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I Methods to Prove Existence of Tritium in Fusor Exhaust

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  1. Apr 4, 2016 #1
    I'm looking in to a science fair project involving proving the existence of tritium in the exhaust of a Farnsworth fusor, and was wondering what the ideal method to prove it is. I've thought of three so far. The first is ionizing the gas and analyzing the spectra. The second is placing an alpha particle detector in a vacuum chamber filled with the gas. And the third is liquefying the gas and evaporating them off to collect and separating them. Ideas/opinions?
     
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  3. Apr 4, 2016 #2

    Vanadium 50

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    How different is the spectrum of tritium from hydrogen?
    Is tritium an alpha source?
    How much tritium will you produce? What is its boiling point? What is its volume in liquid form?
     
  4. Apr 5, 2016 #3
    What kind of resources are at your disposal? These sound rather ambitious.
    Trying to detect trace amounts of tritium in deuterium will be extremely difficult with spectroscopy, since the lines are so close together and the deuterium lines will totally dominate over the tritium. I would not go this route.
    A cloud chamber might be able to pick up positrons from tritium decay. But it would be so much simpler and cheaper to use a Geiger counter. Though a cloud chamber has the advantage of letting you identify positrons by their motion in a magnetic field.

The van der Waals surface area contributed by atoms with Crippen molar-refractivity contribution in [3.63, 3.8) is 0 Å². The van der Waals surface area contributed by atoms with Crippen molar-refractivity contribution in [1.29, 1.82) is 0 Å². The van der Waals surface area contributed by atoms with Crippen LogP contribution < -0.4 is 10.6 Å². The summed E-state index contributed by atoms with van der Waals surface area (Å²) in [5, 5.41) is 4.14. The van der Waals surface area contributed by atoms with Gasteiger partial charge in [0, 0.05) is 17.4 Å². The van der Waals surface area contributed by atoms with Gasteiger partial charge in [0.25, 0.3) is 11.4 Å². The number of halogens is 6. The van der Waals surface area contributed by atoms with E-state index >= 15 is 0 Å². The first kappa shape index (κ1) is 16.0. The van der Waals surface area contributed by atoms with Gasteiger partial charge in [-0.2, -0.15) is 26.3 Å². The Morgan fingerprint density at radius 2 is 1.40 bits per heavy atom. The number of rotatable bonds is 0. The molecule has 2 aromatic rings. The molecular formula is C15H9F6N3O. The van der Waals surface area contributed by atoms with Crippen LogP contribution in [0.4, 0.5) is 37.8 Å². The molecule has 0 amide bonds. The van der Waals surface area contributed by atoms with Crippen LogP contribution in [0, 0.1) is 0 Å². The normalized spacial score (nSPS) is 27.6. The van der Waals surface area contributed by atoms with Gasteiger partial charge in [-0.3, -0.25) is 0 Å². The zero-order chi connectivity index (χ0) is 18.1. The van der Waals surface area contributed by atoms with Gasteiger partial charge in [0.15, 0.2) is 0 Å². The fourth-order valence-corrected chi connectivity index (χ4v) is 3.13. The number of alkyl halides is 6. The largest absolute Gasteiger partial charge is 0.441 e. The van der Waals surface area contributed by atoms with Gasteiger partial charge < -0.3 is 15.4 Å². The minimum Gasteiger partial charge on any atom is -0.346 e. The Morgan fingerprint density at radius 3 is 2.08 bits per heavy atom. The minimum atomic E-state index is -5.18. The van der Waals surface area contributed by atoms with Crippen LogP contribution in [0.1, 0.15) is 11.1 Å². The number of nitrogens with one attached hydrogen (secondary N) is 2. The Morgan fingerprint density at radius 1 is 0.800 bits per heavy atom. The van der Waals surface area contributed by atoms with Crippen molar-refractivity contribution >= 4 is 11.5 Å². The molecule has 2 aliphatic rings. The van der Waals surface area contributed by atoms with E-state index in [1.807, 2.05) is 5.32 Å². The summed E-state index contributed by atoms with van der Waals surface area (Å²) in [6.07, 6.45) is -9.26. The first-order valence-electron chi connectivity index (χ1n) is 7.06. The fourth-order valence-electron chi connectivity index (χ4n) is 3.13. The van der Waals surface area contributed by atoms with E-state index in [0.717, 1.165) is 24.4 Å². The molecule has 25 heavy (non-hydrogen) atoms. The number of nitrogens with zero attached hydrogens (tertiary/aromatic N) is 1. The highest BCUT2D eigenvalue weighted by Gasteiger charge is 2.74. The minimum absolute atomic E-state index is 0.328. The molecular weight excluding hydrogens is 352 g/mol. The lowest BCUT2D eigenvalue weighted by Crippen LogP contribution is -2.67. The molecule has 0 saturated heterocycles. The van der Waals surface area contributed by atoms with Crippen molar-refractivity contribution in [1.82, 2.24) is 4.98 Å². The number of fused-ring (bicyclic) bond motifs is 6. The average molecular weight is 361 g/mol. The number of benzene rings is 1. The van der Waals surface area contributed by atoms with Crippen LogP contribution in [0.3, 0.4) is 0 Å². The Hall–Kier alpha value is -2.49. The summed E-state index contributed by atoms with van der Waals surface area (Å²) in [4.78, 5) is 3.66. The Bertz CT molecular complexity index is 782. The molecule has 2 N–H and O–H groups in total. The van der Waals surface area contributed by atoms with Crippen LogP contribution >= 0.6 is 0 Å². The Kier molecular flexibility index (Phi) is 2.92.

If you liquify the gas, you'll get a bunch of D2, and a tiny amount of DT and even tinier amount of T2 all dissolved together. It will take way too many fractional distillation stages to concentrate the T, and you still need some way of testing that what you have left is indeed tritium. Also, liquid hydrogen is damn cold. Also, the government might get a little wary about people enriching tritium without special licenses.

    Maybe this will give you some clues... https://en.wikipedia.org/wiki/Tritium_illumination
     
  5. Apr 5, 2016 #4

    Vanadium 50

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    A. Tritium does not produce positrons
    B. The electron endpoint is 18 keV; this will not penetrate most Geiger windows.
     
  6. Apr 19, 2016 #5
    Perhaps the 3He can be detected with a mass spectrometer.
     
  7. Apr 19, 2016 #6
    A residual gas analyzer may be able to distinguish between hydrogen and tritium, as long as you are at low enough pressures to run it.
     
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